Using art to explore the cultural significance
of our ecological indicators
Written by: Shjarn Winkle
The Flow-MER Program’s Gwdir Selected Area team use a range of ecological indicators to assess the health of the Gwydir Wetlands. To help explain our science, we engaged Lakkari Pitt, a proud Gamilaroi Yuwaalaraay woman from Walgett, New South Wales, to develop cultural interpretations of these indicators.
Lakkari’s art is a contemporary take on the knowledge that her Elders, and significant people in her life, have passed down throughout generations. These beautiful artworks explore the movement, essence and stories of Country.
As you look at each of the artworks below, listen to Lakkari talk about how these beautiful images express the six ecological indicators we monitor through the Flow-MER Program. These images will be used to share our research findings, and we hope that Lakkari’s paintings will enable us to reach a broader audience through the emotions they engender, and the connection they provide to the places we care about.
Please note: Copyright of the below artworks belongs to Lakkari Pitt.
This piece symbolises the movement of gali (meaning water in Gamilaroi language). The Gwydir Wetlands are an abundant source of gali, providing nutrients to Gunimaa (meaning Mother Earth in Gamilaroi language) and attracting seasonal food and vegetation for our people. Tones of brown and black are used throughout the artwork to capture the beauty and essence of gali.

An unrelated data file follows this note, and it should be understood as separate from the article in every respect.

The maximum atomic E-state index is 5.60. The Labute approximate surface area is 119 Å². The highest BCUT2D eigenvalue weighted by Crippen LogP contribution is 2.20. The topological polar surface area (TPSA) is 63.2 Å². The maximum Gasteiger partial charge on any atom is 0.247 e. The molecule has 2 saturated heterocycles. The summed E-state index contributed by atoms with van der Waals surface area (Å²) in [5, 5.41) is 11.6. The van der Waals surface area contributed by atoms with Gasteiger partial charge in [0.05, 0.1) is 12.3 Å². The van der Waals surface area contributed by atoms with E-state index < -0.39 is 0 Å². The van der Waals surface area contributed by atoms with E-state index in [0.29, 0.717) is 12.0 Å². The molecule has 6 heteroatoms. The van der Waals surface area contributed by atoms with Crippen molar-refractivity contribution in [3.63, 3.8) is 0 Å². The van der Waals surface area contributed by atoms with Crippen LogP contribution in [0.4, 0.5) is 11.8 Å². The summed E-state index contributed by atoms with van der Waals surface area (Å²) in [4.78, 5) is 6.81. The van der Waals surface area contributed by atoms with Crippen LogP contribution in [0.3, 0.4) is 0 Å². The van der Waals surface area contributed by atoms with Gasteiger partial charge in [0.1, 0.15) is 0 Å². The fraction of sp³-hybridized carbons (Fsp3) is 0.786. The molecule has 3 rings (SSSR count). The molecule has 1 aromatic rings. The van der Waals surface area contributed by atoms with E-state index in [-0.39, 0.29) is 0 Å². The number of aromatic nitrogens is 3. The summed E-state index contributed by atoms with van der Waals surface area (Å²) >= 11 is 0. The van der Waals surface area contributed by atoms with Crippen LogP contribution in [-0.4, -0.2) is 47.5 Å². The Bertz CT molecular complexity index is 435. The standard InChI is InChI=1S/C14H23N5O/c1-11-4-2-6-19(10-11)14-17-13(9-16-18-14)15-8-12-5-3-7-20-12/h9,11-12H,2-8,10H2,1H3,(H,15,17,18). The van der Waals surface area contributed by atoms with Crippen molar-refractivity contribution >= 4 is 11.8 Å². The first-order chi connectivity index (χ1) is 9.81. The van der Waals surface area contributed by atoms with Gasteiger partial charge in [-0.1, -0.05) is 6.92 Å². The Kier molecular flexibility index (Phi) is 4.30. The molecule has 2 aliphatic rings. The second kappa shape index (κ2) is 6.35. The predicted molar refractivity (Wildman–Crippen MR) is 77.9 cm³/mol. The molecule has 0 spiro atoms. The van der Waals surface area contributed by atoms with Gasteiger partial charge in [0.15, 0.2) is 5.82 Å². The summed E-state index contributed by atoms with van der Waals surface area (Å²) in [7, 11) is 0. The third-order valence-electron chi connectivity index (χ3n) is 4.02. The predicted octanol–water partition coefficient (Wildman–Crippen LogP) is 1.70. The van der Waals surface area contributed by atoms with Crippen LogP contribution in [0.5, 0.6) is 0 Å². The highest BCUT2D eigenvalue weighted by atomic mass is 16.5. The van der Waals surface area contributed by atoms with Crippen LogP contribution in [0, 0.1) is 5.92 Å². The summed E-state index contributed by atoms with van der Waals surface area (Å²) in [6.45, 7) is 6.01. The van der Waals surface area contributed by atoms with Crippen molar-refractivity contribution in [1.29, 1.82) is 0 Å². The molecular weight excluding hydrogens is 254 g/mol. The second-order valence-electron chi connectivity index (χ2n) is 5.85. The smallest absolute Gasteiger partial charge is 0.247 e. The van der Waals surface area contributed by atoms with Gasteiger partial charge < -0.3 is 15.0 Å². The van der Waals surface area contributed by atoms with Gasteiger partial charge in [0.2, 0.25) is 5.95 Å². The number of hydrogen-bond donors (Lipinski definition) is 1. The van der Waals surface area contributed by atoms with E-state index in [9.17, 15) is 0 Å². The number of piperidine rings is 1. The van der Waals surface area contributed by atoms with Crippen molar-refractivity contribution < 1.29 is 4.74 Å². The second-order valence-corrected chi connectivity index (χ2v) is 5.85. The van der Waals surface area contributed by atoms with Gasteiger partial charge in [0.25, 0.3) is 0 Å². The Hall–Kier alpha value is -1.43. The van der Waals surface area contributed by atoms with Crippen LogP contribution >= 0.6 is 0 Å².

Throughout this artwork are some of the different birds found at the Gwydir wetlands. The birds represented include pelicans, brolgas, ducks, and spoonbills. Birds are indicators of seasons and essential food, and play a significant role in maintaining the environment. Birds are extremely spiritual to our people and are often mimicked in dance. Their feathers are used in ceremony and celebration, and are also resourcefully utilised to provide warmth.
Frogs are not only a significant aspect of our ecosystem, but are also extremely spiritual to our people. Frogs are mimicked in dance and ceremony. The water represented within the artwork symbolises the frog singing our songs into gali (meaning water in Gamilaroi language) and passing its knowledge onto Country.
This artwork symbolises the different types of vegetation found around the Gwydir, including various grasses, bulrushes, marsh clubrush, lignum bush and phragmites. These plants and grasses are extremely important to our people and are used for food, weaving and various other resources.
This artwork pictures a yellow belly fish, a staple part of our peoples’ diet. Our people not only looked for fish to eat, but also carefully ensured that they are reproducing and thriving.
This piece symbolises the Gwydir’s ecosystem. Pictured throughout the piece is plankton, tadpoles, krill, various bugs and vegetation, frogs, snakes, fish, dragonflies and an array of birds. The yiraay (meaning sun in Gamilaroi language) is pictured in the artwork. Yiraay is our source of energy and provides the nutrients which are essential to maintain our systems growth and life.
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The Gwydir is a special place with significant environmental, cultural and economic values. Our work here focuses on monitoring and evaluating the outcomes water for the environment enables in some of the largest waterbird breeding colonies in Australia. We also work in the rivers and floodplains to assess water quality, fish breeding and food webs.
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